Taking these family complexities to another level is Agenta Webb. She is a sailer who arrives in Olaire in the company of her father. A ship of theirs has gone missing in an area supposedly under the Storm Lords protection and they visit Storm Lord Imerle in order to gain compensation for the ship and the supplies upon it, totalling a fair amount of money. When Imerle turns them away, the two decide upon a more complicated plot to retrieve the money they are owed. The dynamic between Agenta and her father is a sad one. Agent’s mother and brother have recently passed and you get the feeling that the two of them worked as a kind of mediator between Agenta and her father who very different people and less close to each other. Each deals with the deaths in a very different way and a way that frustrates the other. The fact is that all each has left in the world is the other and yet there is a palpable bitterness that they must overcome if they are ever to appreciate that.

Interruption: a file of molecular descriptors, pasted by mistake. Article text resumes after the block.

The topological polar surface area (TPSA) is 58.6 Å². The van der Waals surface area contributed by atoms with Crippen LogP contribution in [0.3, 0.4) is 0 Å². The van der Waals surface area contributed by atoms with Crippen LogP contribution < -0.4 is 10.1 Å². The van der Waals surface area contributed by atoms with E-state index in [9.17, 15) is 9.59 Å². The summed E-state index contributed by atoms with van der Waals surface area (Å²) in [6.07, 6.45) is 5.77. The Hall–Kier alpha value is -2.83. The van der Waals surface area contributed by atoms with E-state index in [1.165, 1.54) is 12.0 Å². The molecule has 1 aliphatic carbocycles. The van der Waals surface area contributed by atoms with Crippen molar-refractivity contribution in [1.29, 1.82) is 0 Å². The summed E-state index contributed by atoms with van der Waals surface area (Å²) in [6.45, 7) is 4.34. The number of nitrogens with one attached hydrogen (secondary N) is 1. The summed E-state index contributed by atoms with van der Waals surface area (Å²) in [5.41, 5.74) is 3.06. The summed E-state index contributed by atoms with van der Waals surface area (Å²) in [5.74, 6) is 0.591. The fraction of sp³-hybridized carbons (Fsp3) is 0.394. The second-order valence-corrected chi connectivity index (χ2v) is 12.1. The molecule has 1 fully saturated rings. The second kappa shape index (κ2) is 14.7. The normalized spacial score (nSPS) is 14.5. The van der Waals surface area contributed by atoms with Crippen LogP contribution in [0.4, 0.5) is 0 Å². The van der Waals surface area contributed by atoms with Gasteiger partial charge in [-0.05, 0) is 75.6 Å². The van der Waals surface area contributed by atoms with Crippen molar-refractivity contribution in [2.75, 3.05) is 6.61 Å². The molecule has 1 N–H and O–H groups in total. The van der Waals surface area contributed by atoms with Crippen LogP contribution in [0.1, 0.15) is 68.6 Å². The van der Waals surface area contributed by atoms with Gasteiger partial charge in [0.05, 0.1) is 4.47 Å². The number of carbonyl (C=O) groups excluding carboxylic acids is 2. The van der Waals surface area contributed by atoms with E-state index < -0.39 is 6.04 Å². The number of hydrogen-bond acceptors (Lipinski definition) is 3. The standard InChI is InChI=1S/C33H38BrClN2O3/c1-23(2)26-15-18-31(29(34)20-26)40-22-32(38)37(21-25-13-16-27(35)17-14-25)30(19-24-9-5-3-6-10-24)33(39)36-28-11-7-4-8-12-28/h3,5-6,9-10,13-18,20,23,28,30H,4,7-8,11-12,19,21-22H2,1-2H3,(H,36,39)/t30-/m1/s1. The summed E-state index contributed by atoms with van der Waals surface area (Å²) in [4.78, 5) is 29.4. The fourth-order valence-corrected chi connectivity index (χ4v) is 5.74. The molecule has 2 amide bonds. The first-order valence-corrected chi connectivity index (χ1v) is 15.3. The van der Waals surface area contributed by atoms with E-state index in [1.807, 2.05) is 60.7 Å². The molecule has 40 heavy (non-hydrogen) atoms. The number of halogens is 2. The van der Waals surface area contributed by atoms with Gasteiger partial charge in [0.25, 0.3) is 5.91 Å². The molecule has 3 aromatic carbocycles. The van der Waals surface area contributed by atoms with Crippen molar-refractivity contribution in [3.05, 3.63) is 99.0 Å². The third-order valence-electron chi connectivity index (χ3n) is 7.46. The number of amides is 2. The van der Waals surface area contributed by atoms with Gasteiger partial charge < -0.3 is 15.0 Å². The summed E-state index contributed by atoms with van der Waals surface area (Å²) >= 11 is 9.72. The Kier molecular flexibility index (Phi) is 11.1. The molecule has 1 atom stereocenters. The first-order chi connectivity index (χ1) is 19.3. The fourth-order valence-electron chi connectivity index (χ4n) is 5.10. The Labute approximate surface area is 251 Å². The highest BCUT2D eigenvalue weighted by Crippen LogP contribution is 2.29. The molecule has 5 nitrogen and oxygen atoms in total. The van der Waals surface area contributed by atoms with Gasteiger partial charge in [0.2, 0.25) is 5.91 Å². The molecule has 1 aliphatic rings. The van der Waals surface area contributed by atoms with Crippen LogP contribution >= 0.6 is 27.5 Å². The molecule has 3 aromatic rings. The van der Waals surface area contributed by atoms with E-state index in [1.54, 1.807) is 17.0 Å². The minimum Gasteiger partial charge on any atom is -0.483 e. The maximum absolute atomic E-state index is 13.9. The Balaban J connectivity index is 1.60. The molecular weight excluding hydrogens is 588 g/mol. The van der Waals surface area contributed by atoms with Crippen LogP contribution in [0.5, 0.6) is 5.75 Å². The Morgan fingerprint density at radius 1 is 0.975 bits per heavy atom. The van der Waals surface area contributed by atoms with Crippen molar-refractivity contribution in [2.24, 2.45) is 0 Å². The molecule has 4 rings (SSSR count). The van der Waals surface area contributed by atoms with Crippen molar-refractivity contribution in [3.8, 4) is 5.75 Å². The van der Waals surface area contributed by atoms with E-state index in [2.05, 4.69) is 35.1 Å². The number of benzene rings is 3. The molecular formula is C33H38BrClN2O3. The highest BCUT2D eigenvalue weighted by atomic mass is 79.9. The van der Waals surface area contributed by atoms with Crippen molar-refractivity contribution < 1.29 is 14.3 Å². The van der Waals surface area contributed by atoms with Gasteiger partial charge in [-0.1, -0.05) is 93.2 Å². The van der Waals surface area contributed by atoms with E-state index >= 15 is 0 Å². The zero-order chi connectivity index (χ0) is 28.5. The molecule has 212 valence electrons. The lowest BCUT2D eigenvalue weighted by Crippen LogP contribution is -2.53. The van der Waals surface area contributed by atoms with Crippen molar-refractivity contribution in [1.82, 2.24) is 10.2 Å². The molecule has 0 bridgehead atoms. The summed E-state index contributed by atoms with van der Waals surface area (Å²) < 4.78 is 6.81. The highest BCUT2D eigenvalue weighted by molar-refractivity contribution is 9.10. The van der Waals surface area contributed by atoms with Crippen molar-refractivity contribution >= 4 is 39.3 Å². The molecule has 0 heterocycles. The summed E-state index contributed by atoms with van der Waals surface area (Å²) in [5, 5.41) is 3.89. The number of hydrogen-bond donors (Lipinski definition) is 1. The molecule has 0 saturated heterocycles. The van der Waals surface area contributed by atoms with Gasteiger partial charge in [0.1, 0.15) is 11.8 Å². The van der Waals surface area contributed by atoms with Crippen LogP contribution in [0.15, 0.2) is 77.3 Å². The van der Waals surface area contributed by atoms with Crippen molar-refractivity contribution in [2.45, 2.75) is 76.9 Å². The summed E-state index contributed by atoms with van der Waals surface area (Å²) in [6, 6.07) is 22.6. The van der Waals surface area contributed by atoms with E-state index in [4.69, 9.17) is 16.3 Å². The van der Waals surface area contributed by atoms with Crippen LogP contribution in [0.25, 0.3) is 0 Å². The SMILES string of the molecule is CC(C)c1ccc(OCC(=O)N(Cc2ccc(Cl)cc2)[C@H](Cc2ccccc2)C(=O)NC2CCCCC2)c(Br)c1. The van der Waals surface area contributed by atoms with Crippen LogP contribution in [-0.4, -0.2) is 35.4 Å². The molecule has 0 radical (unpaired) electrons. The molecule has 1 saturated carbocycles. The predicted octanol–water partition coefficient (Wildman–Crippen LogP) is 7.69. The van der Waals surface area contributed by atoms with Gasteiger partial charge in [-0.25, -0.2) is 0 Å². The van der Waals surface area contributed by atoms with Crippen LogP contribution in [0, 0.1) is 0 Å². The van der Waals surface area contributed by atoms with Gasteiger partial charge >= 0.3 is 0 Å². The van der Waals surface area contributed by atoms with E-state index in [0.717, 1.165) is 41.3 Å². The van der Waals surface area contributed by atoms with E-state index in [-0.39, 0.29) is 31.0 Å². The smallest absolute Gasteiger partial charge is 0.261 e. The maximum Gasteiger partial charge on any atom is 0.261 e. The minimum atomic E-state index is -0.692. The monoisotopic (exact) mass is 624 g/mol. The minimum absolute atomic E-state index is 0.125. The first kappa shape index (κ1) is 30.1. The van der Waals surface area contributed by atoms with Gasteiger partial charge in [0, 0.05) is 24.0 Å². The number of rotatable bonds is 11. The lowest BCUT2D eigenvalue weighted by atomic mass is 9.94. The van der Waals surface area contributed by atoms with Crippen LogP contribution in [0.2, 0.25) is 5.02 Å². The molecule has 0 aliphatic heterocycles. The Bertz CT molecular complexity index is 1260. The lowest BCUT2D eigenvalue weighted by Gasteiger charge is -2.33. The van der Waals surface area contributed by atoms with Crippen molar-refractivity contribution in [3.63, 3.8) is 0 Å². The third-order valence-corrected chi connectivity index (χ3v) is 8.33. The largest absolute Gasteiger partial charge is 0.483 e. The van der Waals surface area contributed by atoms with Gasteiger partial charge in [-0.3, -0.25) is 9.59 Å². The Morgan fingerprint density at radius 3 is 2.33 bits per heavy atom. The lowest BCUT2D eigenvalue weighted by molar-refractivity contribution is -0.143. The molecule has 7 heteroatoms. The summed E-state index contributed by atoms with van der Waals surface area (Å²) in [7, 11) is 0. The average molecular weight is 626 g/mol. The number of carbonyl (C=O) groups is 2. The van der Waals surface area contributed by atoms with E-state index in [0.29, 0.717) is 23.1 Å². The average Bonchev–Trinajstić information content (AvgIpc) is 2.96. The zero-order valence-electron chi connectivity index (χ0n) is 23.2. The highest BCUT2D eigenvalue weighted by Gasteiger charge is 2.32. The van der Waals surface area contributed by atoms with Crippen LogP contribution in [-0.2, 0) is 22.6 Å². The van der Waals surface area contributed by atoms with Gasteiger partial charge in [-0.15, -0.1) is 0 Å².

Can I think of any negatives? Well, when you are writing an epic fantasy and trying to keep it fun and humorous there is a very fine balance between: being a modern take of Dragonlance and being Dragonlance. There are times when Marc Turner skirts dangerously close to being cheesy enough to have you roll your eyes instead of laugh, but these are fairly rare and so the jolt is pretty minor. I also suppose I could point to parts in the story where I felt the characters and their missions were all getting very separated and although this never slows the novel down too much, it did make it feel a little less inter-connected than I, personally, would have liked.
Overall though, this is a fantastic novel by Marc Turner. You’ve got an array of interesting characters who all take you down completely different paths and who all have unique voices to relay their stories with. Whilst you listen, there is the constant ticking of a bomb in the background that will go off the moment Imerle makes her claim for power or gets assassinated/locked up. Then there are the constant slams of huge Sea Dragons smashing their heads against the Dragon Gate and reminding us that a huge and epic battle of mage versus dragon awaits us if only we are to read a little faster. Smart, fun, full of adventure and with an explosive finale – Dragon Hunters is confirmation that Marc Turner is here to stay and he can write in whatever sub-genre he fancies.